April 1849-December 1849

The Collected Letters, Volume 24


TC TO AUBREY DE VERE; 29 September 1849; DOI: 10.1215/lt-18490929-TC-ADV-01; CL 24: 252-254


Chelsea, 29 Septr, 1849—

Dear A. de Vere,

Your Note,1 by some mistake of the people here, did not come to hand till last night, when I returned finally home from these wanderings of mine,—properly the night before last;—and a welcome enough sight it was, at this end of 300 and odd miles of Express Train, and the multiplex confusions of that day, and of many past days and weeks. I had heard of you in Edinburgh about a week before from Empson; but knew not whitherward to aim a Letter at you, having seen your Address extinguish itself at Cork (if I remember), and continue dark henceforth.

It was a great disappointment to me that I neither heard of you at Limerick, nor could see any De Vere there; your Brother the Soldier Engineer was unluckily out from his desk, when I called,2 nor did the counter call take effect till half an hour too late: as for the Baronet,3 whom I well remember, not without remorse for the Anti-Irish vexation I once gave him, it remained uncertain to me whether he was at Curragh or Kilkenny or where; in these circumstances there could nothing be attempted in that direction. Meditations among the turf-boats; talk with articulate-speaking natives, such as the City of the violated Treaty4 turned up for me,—judicious Quakers, noisy Priests, sleek Poor-Law Officials, and insignificant miscellaneous: this occupied my little time in Limerick, till Bourke took me off with him in the Galway direction. A real grief and disappointment; one of the many such I had to pay in Ireland for the kindness of old and new friends. You must tell Lord Monteagle I had a passing interview with Lord Carew at Waterford, full of politeness on his part; Lord Stuart de Decies was eminently kind to me, and has left Dromana as a right pleasant place, a [word illegible] (English) islet in the waste chaos, in my memory; and Ballygiblin with Sir Wm and Lady Beecher was in every respect a ditto ditto to me. Thank his Lordship for those kind favours; let him know that they were successful, which is perhaps the best kind of thanks. I must likewise trust you to make my regretful acknowledgements to Mr Cooper of Markree; pray do not forget: I staid only two nights at Sligo, and was under special charge, of a very friendly kind, all the time;—not to say dead wearied, and with a whole bundle of undelivered Letters still in my repositories.5 The beautifullest soul in all Ireland, so far as my experience went, I am to say farther for behoof of your Cousin Spring Rice,6 was Lord George Hill, at Ballyare and Gweedore; a man to remember all one's life; almost a poetic or tragic man. Out of the black bogs, and blacker savage populations of Gweedore, that noble, elegant, truly aristocratic mind will never, I suppose, make much conquest of money,—at least, any Hudson or Rothschild7 will entirely extinguish him in that kind of conquest,—but there is another kind of conquest which he is daily making, in which no Hudson has part or lot, and which all the ingots of Threadneedle Street,8 and all the acres in Ireland, are very poor in comparison to, if a man has really got a soul and not a mere stomach instead! To have seen such a man, in these beggarly times, to have frankly communed with him, and to remember him always thenceforth, is a real possession to me.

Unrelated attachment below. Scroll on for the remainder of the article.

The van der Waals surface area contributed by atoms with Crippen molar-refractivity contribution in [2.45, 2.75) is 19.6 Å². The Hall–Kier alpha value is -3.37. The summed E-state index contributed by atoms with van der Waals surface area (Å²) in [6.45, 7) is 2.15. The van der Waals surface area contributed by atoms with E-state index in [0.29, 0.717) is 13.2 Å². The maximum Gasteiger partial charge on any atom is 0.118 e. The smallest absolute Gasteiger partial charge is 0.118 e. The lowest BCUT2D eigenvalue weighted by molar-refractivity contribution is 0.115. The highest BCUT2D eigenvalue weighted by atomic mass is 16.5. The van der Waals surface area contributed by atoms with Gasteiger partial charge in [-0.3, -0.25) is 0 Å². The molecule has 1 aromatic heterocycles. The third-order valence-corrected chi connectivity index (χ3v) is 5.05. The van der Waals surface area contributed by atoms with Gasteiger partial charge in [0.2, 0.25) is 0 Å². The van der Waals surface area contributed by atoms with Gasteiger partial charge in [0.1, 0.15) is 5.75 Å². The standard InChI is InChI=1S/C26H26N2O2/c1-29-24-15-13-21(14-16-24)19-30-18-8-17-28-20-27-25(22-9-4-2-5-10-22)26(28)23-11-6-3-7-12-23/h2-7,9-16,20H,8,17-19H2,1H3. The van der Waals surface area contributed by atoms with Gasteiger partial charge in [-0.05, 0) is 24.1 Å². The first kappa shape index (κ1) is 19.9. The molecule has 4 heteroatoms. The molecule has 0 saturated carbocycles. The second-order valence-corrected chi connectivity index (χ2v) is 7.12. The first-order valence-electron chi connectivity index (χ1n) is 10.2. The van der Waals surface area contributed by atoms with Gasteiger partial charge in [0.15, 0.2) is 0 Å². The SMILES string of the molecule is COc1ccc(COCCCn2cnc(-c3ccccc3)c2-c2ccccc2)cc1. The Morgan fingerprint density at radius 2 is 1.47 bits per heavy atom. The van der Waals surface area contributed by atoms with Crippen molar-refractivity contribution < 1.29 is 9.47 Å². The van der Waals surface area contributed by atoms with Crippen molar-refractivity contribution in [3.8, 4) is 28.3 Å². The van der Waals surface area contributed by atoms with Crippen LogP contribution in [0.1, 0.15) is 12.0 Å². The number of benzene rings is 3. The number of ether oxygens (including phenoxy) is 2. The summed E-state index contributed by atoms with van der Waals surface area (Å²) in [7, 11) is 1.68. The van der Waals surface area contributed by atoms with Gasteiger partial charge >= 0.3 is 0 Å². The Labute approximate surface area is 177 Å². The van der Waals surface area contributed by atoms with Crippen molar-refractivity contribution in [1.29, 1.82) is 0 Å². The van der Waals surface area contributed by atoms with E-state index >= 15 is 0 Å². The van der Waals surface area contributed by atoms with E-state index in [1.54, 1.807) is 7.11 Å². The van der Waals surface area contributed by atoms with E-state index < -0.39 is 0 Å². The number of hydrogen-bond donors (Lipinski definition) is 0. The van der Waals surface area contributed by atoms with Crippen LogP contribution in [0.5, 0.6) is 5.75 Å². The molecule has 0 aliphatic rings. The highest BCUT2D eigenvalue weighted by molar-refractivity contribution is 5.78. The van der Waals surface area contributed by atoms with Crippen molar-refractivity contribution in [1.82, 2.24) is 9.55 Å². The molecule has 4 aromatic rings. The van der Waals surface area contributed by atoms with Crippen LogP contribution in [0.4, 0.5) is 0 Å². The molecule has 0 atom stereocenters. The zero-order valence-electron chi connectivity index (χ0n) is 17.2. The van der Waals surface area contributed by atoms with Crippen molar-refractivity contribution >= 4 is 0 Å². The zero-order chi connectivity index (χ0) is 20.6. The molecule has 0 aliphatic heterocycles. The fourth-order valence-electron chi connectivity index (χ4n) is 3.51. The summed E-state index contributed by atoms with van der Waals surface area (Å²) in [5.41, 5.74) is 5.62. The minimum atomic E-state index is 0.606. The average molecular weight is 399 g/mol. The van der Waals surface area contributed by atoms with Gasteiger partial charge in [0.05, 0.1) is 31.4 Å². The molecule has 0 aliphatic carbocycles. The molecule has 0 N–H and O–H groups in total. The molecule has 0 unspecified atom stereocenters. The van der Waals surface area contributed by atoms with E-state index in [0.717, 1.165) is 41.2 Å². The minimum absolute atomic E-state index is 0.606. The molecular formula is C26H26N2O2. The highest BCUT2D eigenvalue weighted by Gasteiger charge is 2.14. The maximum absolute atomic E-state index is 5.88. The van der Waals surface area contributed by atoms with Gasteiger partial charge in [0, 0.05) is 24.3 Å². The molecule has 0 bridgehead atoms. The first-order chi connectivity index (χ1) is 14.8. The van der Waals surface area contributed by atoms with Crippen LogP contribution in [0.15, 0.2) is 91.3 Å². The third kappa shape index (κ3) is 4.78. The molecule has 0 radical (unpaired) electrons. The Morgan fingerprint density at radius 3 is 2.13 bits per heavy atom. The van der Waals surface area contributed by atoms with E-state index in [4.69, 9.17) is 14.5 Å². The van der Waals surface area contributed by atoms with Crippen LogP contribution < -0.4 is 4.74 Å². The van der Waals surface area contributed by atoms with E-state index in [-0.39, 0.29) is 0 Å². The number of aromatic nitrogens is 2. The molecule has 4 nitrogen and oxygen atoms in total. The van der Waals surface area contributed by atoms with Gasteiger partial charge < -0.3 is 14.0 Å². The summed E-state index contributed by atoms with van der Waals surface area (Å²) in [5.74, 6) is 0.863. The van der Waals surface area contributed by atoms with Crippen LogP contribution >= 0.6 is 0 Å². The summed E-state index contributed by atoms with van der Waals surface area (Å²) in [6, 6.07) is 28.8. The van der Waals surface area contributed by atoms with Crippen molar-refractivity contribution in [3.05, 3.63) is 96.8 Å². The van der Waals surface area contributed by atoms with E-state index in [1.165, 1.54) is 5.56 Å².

For the rest, I do not on the whole think my ideas about Ireland underwent any essential change whatever; but to have the empty Theorem clothed with a flesh-and-blood Body,9—this was and still continues abundantly impressive to me; I may say, painfully impressive and oppressive to me. Under the sky at present I think there is no such detestable and profoundly damnable spectacle as that which, in its finished state, the West of Ireland offers to one who can look on it with eyes. The late but inevitable downbreak, and scandalous bankruptcy of a Rotten System of Things; the long-suffering of the gods worn out; and Nature, stern as Rhadamanthus, as green and soft as she looks, saying audibly and visibly, “Ye distracted Liars, it shall endure no longer! Grow wiser, truer; or die, all of you,—and be damned!” That really is her message, translated into unofficial language; and it was my main consolation, a very grim one, sad as death yet with a kind of joy as of immortality in it, as I wandered thro' those abominable scenes of Westport and other “Workhouses”; huge Swineries, as I called them, human swine (O Heaven!) fed on compulsion, and no bacon to be expected! the drippings of all our Cants, Cowardices, God-forgettings and Devil-worshippings; those in that Sea of Purulence,—equal to the Best of Loki10 in Scandinavia, they may be seen there!— Adieu for this time. My Wife is here, not very strong: I have seen no other friend of yours lately. God bless you.

T. Carlyle